Pete is an occasional visitor. He loves coming to the farm and is very content helping me with whatever task I’m up to at the time. And other than being well fed, happily does it for nothing which is why I love Pete in return.
Sitting here in front of a blank page on the screen considering what a politics sated readership might want to read after our election weekend.
Something completely different perhaps to excite and stimulate jaded senses.
So many topics to consider for a column. Perhaps something of great importance like the standoff of two crazy guys both armed with nuclear weapons one of whom could make one silly decision and irrevocably change the world for ever. Not for the better.
Lambing is my annual harvest no different to an apple grower, viticulturist bringing in the grapes or a cropping farming with his combine harvester.
And like these, of all the production cycle, the time of harvest is the time carrying the most risk from the weather but more on this later.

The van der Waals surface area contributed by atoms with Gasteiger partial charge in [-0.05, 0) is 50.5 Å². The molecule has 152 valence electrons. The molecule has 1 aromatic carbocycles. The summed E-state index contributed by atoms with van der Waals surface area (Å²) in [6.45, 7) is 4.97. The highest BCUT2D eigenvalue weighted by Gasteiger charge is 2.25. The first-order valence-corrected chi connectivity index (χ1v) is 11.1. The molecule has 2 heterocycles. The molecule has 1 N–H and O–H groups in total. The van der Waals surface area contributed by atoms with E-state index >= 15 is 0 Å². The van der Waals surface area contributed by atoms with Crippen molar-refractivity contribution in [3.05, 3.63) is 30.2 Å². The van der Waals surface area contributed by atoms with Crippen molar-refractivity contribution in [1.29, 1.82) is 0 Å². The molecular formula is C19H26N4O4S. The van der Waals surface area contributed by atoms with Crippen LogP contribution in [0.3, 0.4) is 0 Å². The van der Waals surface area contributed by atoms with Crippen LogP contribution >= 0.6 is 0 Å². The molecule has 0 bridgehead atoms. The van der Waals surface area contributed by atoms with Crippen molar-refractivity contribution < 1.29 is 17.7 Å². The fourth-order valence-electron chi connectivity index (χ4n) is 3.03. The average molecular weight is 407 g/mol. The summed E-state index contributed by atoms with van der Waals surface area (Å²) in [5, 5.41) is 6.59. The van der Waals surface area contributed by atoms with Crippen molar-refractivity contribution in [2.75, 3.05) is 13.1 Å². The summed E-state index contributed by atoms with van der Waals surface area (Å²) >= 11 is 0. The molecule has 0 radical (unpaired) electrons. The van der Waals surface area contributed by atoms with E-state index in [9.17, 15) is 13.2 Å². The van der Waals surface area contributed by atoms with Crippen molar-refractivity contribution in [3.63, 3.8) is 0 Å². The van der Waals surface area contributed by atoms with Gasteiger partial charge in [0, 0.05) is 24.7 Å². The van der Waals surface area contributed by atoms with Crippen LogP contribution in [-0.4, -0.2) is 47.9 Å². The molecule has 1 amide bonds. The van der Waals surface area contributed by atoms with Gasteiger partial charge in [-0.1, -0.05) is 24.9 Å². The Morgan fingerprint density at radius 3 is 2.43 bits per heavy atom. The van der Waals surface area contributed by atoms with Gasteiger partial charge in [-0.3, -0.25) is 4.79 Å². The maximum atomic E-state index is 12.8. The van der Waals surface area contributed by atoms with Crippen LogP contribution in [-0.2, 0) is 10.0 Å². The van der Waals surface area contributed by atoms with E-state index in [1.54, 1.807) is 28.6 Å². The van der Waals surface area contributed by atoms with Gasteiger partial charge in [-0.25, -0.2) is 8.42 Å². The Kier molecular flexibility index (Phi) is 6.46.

I’ve been given the opportunity to fill this slot seen as the boss is away.
In case you haven’t heard of me from the boss’s earlier column let me fill you in.
I can’t remember how I ended up in the water table between his two little farms but
I write this on the other side of the easterly weather systems of late September which brought 150mm here but some parts of Hawkes Bay had up to 500mm over that week which has caused infrastructure damage and sadly quite bad lambing losses.
Life lately has just been a constant succession of lambing beats and shifting breaks on crops for the cattle. But that is what plenty of us do at this time of the year. However my head has finally resurfaced and I’ve survived another lambing but it gets tougher as the body ages.